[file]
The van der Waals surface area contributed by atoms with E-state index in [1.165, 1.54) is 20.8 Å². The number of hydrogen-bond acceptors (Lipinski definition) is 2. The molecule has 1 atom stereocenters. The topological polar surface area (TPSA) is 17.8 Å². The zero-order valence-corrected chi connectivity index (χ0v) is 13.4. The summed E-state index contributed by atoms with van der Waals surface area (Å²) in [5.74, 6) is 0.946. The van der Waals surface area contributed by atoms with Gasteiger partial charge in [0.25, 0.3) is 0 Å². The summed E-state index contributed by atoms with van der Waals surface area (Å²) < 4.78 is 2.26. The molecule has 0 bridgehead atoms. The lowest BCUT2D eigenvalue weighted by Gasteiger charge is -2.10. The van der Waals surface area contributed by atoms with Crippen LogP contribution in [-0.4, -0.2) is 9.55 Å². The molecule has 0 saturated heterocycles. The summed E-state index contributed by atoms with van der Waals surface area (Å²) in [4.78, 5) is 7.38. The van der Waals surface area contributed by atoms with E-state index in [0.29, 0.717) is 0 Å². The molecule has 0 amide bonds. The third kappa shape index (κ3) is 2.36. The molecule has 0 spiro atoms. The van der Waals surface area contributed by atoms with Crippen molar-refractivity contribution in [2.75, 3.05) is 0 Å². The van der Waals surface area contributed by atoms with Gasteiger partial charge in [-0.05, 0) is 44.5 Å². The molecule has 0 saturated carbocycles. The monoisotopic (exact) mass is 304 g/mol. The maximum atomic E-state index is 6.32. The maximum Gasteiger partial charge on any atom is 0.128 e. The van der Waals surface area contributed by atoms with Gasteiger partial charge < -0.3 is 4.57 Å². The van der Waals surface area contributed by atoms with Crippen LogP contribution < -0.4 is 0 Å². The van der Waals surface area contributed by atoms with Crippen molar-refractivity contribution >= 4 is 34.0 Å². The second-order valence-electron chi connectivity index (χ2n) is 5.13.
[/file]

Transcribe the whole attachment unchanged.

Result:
The van der Waals surface area contributed by atoms with E-state index in [1.165, 1.54) is 20.8 Å². The number of hydrogen-bond acceptors (Lipinski definition) is 2. The molecule has 1 atom stereocenters. The topological polar surface area (TPSA) is 17.8 Å². The zero-order valence-corrected chi connectivity index (χ0v) is 13.4. The summed E-state index contributed by atoms with van der Waals surface area (Å²) in [5.74, 6) is 0.946. The van der Waals surface area contributed by atoms with Gasteiger partial charge in [0.25, 0.3) is 0 Å². The summed E-state index contributed by atoms with van der Waals surface area (Å²) < 4.78 is 2.26. The molecule has 0 bridgehead atoms. The lowest BCUT2D eigenvalue weighted by Gasteiger charge is -2.10. The van der Waals surface area contributed by atoms with Crippen LogP contribution in [-0.4, -0.2) is 9.55 Å². The molecule has 0 saturated heterocycles. The summed E-state index contributed by atoms with van der Waals surface area (Å²) in [4.78, 5) is 7.38. The van der Waals surface area contributed by atoms with E-state index in [0.29, 0.717) is 0 Å². The molecule has 0 amide bonds. The third kappa shape index (κ3) is 2.36. The molecule has 0 spiro atoms. The van der Waals surface area contributed by atoms with Crippen molar-refractivity contribution in [2.75, 3.05) is 0 Å². The van der Waals surface area contributed by atoms with Gasteiger partial charge in [-0.05, 0) is 44.5 Å². The molecule has 0 saturated carbocycles. The monoisotopic (exact) mass is 304 g/mol. The maximum atomic E-state index is 6.32. The maximum Gasteiger partial charge on any atom is 0.128 e. The van der Waals surface area contributed by atoms with Gasteiger partial charge < -0.3 is 4.57 Å². The van der Waals surface area contributed by atoms with Crippen LogP contribution < -0.4 is 0 Å². The van der Waals surface area contributed by atoms with Crippen molar-refractivity contribution >= 4 is 34.0 Å². The second-order valence-electron chi connectivity index (χ2n) is 5.13.